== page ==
One of Army Sgt. 1st Class Carla Stewart's greatest desires in life was to have clear vision without glasses or contacts. That dream came true on Sept. 30, 2002, when Army Dr. (Lt. Col.) Kraig S. Bower performed LASIK surgery on her eyes at Walter Reed.
"The surgery was completed around 3 p.m. and I took a nap from 5 p.m. to 7 p.m.," said Stewart, who works in administration for the Joint Chiefs of Staff at the Pentagon. "So about four hours after surgery I was able to watch TV and see clearly that same night. And I didn't have any complications."
She said LASIK has helped her more with her physical workouts schedule than her job. "I can run and actually see where I'm going," Stewart noted.
With her vision improved to 20/15, she said, "It feels really good. It took a while to get used to not wearing glasses -- I always felt like I was forgetting something."
"I love it! It's great!" exclaimed Army Sgt. Sharonda Y. Nunn, an eye technician at Walter Reed, who has also trained and worked as a paramedic and emergency medical technician. "It's so much easier with no contacts or glasses. I can see without any complications. I had a great surgery with no halos, which some people may complain of.
"I've gone from not seeing the vision chart to seeing it completely to 20/15," said Nunn, who added that it's easier to put on her protective mask during chemical and biological warfare training. "Without glasses or contacts, I couldn't even see the big E on the eye chart. So I was happy to see anything. Now I have 20/15 in both eyes."
Because she has thin corneas, Nunn had PRK, or photorefractive keratectomy surgery, instead of LASIK. The procedure can be a bit uncomfortable because the laser used shapes the outside surface of the cornea.
"The pain only lasted about three days, but it wasn't that bad for something so great, so I didn't mind," Nunn noted. "Once I got off the table from the surgery, I could see the chart at 20/40, so I was so excited that the pain really didn't bother me."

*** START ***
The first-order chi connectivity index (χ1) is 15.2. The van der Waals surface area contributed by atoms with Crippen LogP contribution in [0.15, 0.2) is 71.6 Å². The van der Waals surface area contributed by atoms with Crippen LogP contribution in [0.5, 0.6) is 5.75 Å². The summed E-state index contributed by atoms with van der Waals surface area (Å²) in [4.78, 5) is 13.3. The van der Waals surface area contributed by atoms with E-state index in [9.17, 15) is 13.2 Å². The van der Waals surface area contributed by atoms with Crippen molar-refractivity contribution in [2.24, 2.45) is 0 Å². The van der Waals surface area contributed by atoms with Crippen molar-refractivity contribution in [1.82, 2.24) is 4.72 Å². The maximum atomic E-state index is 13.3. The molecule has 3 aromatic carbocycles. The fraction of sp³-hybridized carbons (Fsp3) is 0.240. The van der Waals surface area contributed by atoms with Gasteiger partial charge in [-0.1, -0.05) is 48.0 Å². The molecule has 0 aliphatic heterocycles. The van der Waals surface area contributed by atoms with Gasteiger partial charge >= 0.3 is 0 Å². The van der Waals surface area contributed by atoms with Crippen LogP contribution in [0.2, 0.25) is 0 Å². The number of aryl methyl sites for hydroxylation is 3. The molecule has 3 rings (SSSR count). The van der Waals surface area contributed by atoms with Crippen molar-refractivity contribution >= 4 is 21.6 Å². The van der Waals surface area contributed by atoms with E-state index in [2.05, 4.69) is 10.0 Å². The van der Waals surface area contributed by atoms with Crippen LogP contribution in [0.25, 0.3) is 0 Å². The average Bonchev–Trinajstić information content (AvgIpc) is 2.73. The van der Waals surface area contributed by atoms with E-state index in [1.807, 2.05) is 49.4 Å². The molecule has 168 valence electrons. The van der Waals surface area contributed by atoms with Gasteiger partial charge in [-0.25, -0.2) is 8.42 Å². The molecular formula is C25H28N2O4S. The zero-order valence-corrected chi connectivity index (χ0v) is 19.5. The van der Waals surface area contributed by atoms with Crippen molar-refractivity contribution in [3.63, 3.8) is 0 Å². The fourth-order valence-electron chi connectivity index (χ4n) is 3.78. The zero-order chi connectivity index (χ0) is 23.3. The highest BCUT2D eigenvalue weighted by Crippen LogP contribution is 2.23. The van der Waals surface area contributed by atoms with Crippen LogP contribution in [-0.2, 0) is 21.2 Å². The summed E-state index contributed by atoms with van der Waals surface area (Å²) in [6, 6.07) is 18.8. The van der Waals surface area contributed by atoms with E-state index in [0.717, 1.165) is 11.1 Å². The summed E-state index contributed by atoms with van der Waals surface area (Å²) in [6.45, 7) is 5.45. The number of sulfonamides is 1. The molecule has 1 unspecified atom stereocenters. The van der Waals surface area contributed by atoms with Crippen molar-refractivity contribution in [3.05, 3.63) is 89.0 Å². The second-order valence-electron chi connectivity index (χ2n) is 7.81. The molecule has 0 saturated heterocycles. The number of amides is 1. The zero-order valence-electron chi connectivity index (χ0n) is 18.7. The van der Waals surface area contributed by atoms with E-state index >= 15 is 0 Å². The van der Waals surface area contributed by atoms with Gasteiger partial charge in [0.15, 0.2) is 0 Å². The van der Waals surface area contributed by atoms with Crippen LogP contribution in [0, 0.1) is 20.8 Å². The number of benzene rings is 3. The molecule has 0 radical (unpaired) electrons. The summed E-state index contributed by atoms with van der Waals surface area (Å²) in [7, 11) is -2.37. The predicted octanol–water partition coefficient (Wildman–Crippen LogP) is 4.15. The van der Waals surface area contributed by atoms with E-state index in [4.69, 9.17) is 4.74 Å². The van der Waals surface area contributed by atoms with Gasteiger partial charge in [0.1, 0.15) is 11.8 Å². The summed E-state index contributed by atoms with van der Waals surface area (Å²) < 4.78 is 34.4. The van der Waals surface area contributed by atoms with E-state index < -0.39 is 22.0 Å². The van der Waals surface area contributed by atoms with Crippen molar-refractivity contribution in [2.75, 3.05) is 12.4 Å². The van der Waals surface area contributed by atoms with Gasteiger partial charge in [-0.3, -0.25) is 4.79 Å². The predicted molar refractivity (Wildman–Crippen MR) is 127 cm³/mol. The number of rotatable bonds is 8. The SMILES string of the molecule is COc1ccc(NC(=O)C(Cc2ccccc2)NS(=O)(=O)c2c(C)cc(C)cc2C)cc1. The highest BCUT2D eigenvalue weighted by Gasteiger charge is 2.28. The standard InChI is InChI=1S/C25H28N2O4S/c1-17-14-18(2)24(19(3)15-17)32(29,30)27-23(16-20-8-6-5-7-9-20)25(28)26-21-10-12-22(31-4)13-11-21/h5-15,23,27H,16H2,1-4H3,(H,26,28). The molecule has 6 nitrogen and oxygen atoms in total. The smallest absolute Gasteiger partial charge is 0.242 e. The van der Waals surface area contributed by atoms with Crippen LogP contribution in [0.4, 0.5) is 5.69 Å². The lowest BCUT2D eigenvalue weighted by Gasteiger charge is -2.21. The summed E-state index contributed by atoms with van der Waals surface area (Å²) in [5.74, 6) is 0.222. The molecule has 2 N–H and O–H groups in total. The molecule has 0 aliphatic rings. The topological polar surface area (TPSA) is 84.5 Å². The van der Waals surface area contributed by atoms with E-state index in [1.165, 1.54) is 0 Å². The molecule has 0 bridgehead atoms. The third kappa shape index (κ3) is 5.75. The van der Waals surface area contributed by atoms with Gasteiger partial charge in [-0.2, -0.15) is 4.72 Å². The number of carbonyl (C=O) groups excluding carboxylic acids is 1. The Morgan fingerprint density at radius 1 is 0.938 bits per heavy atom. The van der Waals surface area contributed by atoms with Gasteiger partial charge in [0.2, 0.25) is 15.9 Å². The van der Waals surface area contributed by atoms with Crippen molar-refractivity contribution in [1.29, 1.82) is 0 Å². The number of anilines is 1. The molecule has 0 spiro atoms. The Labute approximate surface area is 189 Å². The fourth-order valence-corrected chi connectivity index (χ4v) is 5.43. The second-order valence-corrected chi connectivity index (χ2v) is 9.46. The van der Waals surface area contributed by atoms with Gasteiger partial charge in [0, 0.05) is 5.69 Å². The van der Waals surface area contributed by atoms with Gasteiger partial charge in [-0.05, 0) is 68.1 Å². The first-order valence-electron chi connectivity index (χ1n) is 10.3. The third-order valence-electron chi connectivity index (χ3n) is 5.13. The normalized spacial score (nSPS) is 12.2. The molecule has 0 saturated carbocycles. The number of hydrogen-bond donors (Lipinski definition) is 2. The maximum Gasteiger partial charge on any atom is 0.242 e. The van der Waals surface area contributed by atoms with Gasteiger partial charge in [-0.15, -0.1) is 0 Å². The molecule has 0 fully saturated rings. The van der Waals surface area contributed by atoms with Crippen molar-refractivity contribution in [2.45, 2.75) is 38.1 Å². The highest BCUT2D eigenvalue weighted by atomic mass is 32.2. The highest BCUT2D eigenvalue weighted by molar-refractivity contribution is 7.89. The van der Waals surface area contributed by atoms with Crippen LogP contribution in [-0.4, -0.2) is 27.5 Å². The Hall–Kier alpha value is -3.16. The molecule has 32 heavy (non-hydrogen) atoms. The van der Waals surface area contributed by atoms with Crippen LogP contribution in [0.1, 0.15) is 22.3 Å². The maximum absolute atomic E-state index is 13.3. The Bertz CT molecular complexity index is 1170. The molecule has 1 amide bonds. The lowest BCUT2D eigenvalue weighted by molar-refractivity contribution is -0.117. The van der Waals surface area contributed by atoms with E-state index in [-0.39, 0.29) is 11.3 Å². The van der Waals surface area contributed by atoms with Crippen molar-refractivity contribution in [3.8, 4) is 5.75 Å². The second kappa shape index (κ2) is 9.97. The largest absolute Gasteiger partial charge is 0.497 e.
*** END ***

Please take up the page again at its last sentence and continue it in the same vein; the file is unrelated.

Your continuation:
Some patients report having post-operative effects such as ghosting, starbursts, halos, contrast sensitivity and decreased night vision.
Nearsighted people often have some degree of these effects naturally, but don't notice them because "they've grown up with them," said Army Dr. (Col.) William P. Madigan, consultant to the Army surgeon general for ophthalmology; chief of ophthalmology service at Walter Reed Army Medical Center; and ophthalmology division chief at the Uniformed Services University of Health Sciences, Bethesda, Md.
"They have grown up with them and have integrated them into 'normal' as the way they always have seen," he said. "Then they have the surgical procedure and, as is natural for human nature, they start really analyzing their post-op vision. The halos that were always there are now noticed. Some patients post-op have reduced contrast sensitivity, but this difference almost always disappears in two months."
"I had my surgery five months ago and the only problem I've experienced was halos," Stewart said. "The problem lasted for about 20 minutes in early December; however, it only occurred a day after I shoveled tons of snow from my driveway. So I think I may have overexerted myself and it caused the halos. I haven't had them since then, and my vision is still better than before the surgery."
Jones had some problems with his distance vision and starbursts during the first month after surgery, but his distance vision has become clearer and the starburst effect has nearly disappeared as his eyes have healed.
"It has been seven weeks now," he said. "The key has been to keep using the wetting drops. The drops keep the tissue healthy and enable the healing process."